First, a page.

Raspberries can be commonly found in many home gardens, but is it okay for your chickens to eat them? In short, the answer is yes! If you like keeping your chickens on an all-natural diet, you’ll love all the nutritious benefits that raspberries have to offer your egg-laying friends.
Raspberries contain many nutritious benefits and make a great diet supplement for egg-laying hens. Many chicken owners are cautious when it comes to their overall diet, especially when using chickens as a source of food. It’s natural to want your chickens to be as healthy as they can be and making sure their diet is full of nutrient-rich foods is how you achieve this.
So, when it comes to raspberries you may be wondering what benefits this special fruit can offer and how often you should provide them. In this article, we’ll break down everything you need to know.
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The Benefits of Raspberries
This tiny fruit is packed full of benefits, providing an abundance of nutrients, antioxidants, and preventatives from diseases. While there are many types of raspberries, from black, gold, and purple, we’ll be looking into the most common, the red raspberry.
Red raspberries are relatively high in antioxidants, including vitamin C. Antioxidants are known for helping cells prevent and recover from diseases. While chickens are not susceptible to as many diseases as humans, it’s never a bad idea to help boost their immune system and keep cells working at their best.
Similar to humans, however, chickens can acquire cancer. The antioxidants in raspberries are also beneficial for killing cancer cells in multiple parts of their bodies. Even eaten in moderation, raspberries greatly improve a chicken’s ability to fight off cancer cells.
Another great benefit of raspberries is that they are high in fiber, which is an essential part of a chicken’s diet. Fiber allows your chickens to digest their food better and works to prevent pathogens from forming in the gut. This fiber is not needed in abundance either, a little goes a long way for the health of your chickens.
To break it down more simply, here’s a look at the nutrient value in one cup (123 grams) of red raspberries.
- Calories: 65
- Carbs: 15 grams
- Fiber: 8 grams
- Protein: 1.5 grams
- Fat: 0.8 grams
Overall, it’s easy to see that raspberries are a very healthy fruit. These berries do not provide very many calories, but they do provide a lot of fiber and vitamins. While it’s hard to say exactly how many vitamins are provided to chickens upon eating, here’s a look at the % Daily Values for one cup (123 grams) of raspberries when consumed by a human.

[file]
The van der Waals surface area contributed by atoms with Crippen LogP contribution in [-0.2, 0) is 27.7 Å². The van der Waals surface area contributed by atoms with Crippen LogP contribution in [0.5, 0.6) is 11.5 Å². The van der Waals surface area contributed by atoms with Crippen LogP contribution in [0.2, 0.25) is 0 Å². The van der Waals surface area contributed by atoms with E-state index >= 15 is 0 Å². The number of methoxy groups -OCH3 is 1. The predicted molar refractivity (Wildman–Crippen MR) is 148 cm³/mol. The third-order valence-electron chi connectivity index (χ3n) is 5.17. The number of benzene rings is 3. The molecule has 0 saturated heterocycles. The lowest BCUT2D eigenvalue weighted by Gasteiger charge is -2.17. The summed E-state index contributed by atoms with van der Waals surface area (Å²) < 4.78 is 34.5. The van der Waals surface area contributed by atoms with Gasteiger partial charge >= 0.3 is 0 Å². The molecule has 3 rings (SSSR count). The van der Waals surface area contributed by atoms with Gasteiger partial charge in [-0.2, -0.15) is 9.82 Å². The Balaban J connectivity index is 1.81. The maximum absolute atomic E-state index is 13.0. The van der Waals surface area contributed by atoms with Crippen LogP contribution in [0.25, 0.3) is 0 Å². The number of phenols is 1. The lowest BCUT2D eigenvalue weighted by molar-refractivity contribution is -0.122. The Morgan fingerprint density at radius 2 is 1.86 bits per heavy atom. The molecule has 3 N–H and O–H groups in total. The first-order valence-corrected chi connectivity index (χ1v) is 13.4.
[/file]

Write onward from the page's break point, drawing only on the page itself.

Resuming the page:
- Vitamin C: 53% DV
- Calcium: 3% DV
- Iron: 4% DV
- Vitamin B-6: 5% DV
- Magnesium: 6% DV
As mentioned above, vitamin C is an excellent source of antioxidants which helps boost the immune system and prevent a variety of diseases.
Calcium plays a huge role in chickens being able to lay healthy eggs. Chickens that don’t have enough calcium can produce eggs with weak shells or none at all. While most chicken feed supplies enough calcium for a healthy chicken, it’s nice to know that raspberries can offer some as well.
Believe it or not, but chickens can be anemic, meaning that their blood lacks iron. While this is generally not the case for most chickens, a fruit-like raspberries that provide a small amount of iron is a good thing.
Vitamin B-6 is another important vitamin that chickens need. Chickens that lack this vitamin may suffer from a poor appetite, slow growth, and restless behavior. While raspberries aren’t the main source of this vitamin for their diet, it does provide it as a supplement.
Lastly, magnesium is essential for a chicken’s bone development and metabolism. Like with the rest of these vitamins, you’ll want their main diet to provide them with the proper amount of magnesium. However, just in case your chickens may need an extra boost, raspberries are there to provide it.
How Often to Provide Raspberries to Your Chickens
As amazing and nutritional as they are, raspberries should only be fed to your chickens on occasion. The main source of your chickens’ nutrients should come from their main diet.
Fruits like raspberries should only make up less than 10% of their entire diet, so it’s best to offer them as a weekly treat instead of a staple food.
Like with any animal, it’s always nice to provide a treat every now and then and the best part about raspberries is that they’re highly nutritional and your chickens will love being able to indulge in them.
Plus, if you’re growing raspberries in your garden, you’ll be happy to know that all parts of the plant are safe for them to eat.